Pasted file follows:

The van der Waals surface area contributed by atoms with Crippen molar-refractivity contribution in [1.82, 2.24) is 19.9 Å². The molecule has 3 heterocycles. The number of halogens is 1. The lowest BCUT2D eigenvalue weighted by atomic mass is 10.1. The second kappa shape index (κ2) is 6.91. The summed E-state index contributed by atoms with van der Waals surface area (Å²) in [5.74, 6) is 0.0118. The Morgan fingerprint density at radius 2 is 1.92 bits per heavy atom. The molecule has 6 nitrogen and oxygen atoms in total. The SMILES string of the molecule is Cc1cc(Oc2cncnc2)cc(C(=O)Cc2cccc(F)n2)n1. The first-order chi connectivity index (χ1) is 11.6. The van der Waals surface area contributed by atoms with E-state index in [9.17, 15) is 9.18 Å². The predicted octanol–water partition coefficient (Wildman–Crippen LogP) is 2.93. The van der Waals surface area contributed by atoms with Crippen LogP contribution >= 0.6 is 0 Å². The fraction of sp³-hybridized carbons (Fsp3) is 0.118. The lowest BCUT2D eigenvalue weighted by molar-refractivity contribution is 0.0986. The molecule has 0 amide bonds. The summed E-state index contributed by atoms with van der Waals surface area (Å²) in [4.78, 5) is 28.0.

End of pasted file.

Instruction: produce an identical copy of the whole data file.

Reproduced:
The van der Waals surface area contributed by atoms with Crippen molar-refractivity contribution in [1.82, 2.24) is 19.9 Å². The molecule has 3 heterocycles. The number of halogens is 1. The lowest BCUT2D eigenvalue weighted by atomic mass is 10.1. The second kappa shape index (κ2) is 6.91. The summed E-state index contributed by atoms with van der Waals surface area (Å²) in [5.74, 6) is 0.0118. The Morgan fingerprint density at radius 2 is 1.92 bits per heavy atom. The molecule has 6 nitrogen and oxygen atoms in total. The SMILES string of the molecule is Cc1cc(Oc2cncnc2)cc(C(=O)Cc2cccc(F)n2)n1. The first-order chi connectivity index (χ1) is 11.6. The van der Waals surface area contributed by atoms with E-state index in [9.17, 15) is 9.18 Å². The predicted octanol–water partition coefficient (Wildman–Crippen LogP) is 2.93. The van der Waals surface area contributed by atoms with Crippen LogP contribution >= 0.6 is 0 Å². The fraction of sp³-hybridized carbons (Fsp3) is 0.118. The lowest BCUT2D eigenvalue weighted by molar-refractivity contribution is 0.0986. The molecule has 0 amide bonds. The summed E-state index contributed by atoms with van der Waals surface area (Å²) in [4.78, 5) is 28.0.